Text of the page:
PDT Sports Writer
If there was ever a time to describe a team as the walking wounded, the time would be now and the team would be the Portsmouth Trojans.
With five of his starters on the offensive side of the ball already out because of injuries, coach Curt Clifford is switching players around to positions they might not have dreamed being at when fall camp began.
“We move one guy, we put one guy in the ball game, there’s three or four guys changing positions,” Clifford said. “The bodies are gone.”
This is the scenerio for Portsmouth’s home opener Friday night as archrival Ironton comes in for the 118th meeting between the two schools. The Fighting Tigers, with the 30-14 win in Ironton a year ago, now hold a 55-54-8 all-time series edge as well as a four-game winning streak over the Trojans.
Clifford said he thinks the team coming into the Colisuem led by first-year head coach Mark Vass is the program’s best since the 1999 squad that finished as state runner-up.
“I don’t see any weaknesses,” Clifford said. “Big, powerful backs, smart quarterback, faster-than-fast halfback, nice-sized tight end, huge offensive line, huge defensive line, very physical. I see no weakness in this football team.”
For Vass, who spoke with the Ironton Tribune this week, being aware of the trap game after a 27-17 win over Ashland (Ky.) Paul Blazer is very important.
“This is their first home game and I expect them to be sky high for us,” Vass said. “…We can’t have another game like we did against (Gallia Academy).”
The conversation started with Fighting Tigers senior halfback Patrick Lewis, who is being described as one of the fastest players to come out of the Ironton program in half a century.
“I can’t think of anybody faster than him,” Clifford said. “(Maybe) Jermon Jackson, I don’t know if Jermon was as fast as him, but it’d be real close.”
Not only is Clifford impressed with his speed on offense, he feels Lewis is the best punt returner he’s witnessed in 36 years. Lewis will be joined in the backfield by fullback Tanner Schweickart and halfback Trevor White as they line up behind senior quarterback Tanner Dutey, the son of Portsmouth Superintendent Scott Dutey.
“He runs the show,” Clifford said. “I think he’s real cool and those are the dangerous quarterbacks. Those are the guys that don’t get rattled, they don’t get flustered.”
Defensively, the Fighting Tigers return 10 of 11 starters to a team that finished 7-5 a year ago and were knocked out in the second round of the playoffs. Dutey does not start but comes in to play on second and third downs on that side of the ball.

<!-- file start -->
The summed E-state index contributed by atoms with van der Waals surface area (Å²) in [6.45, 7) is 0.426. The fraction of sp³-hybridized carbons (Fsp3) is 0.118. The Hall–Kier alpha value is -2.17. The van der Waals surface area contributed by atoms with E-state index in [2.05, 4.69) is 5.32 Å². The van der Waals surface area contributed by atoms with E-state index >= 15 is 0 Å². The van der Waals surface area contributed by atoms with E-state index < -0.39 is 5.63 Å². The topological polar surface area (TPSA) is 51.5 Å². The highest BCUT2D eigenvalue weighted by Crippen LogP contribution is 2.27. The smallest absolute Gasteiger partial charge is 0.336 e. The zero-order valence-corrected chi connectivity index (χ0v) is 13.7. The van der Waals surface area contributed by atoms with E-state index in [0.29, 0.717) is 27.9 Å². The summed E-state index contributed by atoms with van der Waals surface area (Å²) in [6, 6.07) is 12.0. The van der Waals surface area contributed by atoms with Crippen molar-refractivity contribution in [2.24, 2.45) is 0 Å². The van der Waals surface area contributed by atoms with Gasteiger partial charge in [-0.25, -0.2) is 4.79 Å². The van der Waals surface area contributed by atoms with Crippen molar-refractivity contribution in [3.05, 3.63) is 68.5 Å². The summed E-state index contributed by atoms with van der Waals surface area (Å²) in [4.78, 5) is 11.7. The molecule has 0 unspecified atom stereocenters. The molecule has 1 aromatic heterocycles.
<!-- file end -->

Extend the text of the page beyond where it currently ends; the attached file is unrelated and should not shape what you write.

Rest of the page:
On the topic of playoffs, Ironton has a 10.2 computer point average entering Week 4 action, leading second place St. Clairsville by 1.7 points in Division IV, Region 15. To put that into perspective, only four schools out of the 719 total in the entire state that offer football have a better average. In Division I, Region 3, Dublin Coffman’s 11.15 and Lewis Center Olentangy’s 10.475 would put the Figthing Tigers third in that region. The same place would be in Region 4 as Cincinnati Archbishop Moeller (11.5) and Cincinnati Sycamore (10.675) have higher averages.
“They would be in the playoffs in every region in every division,” Clifford said. “…Not only are they good, they’re beating good people.”
No matter what, Clifford and his troops will not back down. Even if it means playing less than full strength.
“We’ll play Ironton no matter what, it doesn’t make any difference to us,” Clifford said.
Portsmouth will get Johnie Charles back in the backfield for Friday’s contest. He was held out of the second half of last week’s 41-14 loss at Minford for precautionary measures.
“Johnie would’ve ran onto the field if I had let him,” Clifford said. “…Health is more important than a game, at least to us it is.”
Clifford was not as optimistic with the chances of seeing Darion Robinson. He left last week with a lower body injury.
The hope for the Trojans to build confidence and give them a shot for the upset will be ball possession.
“Last week we thought our offensive gameplan in the first half was spot on, we were doing what we wanted to do,” Clifford said. “But when our guys went down, it was almost like somebody shot the family dog right in front of us and we did not respond.”
Clifford wants to see how his team will respond to the latest set of challenges when the ball is teed up at 7:30 p.m.
Cody Leist can be reached at 740-353-3101, ext. 242, or email@example.com.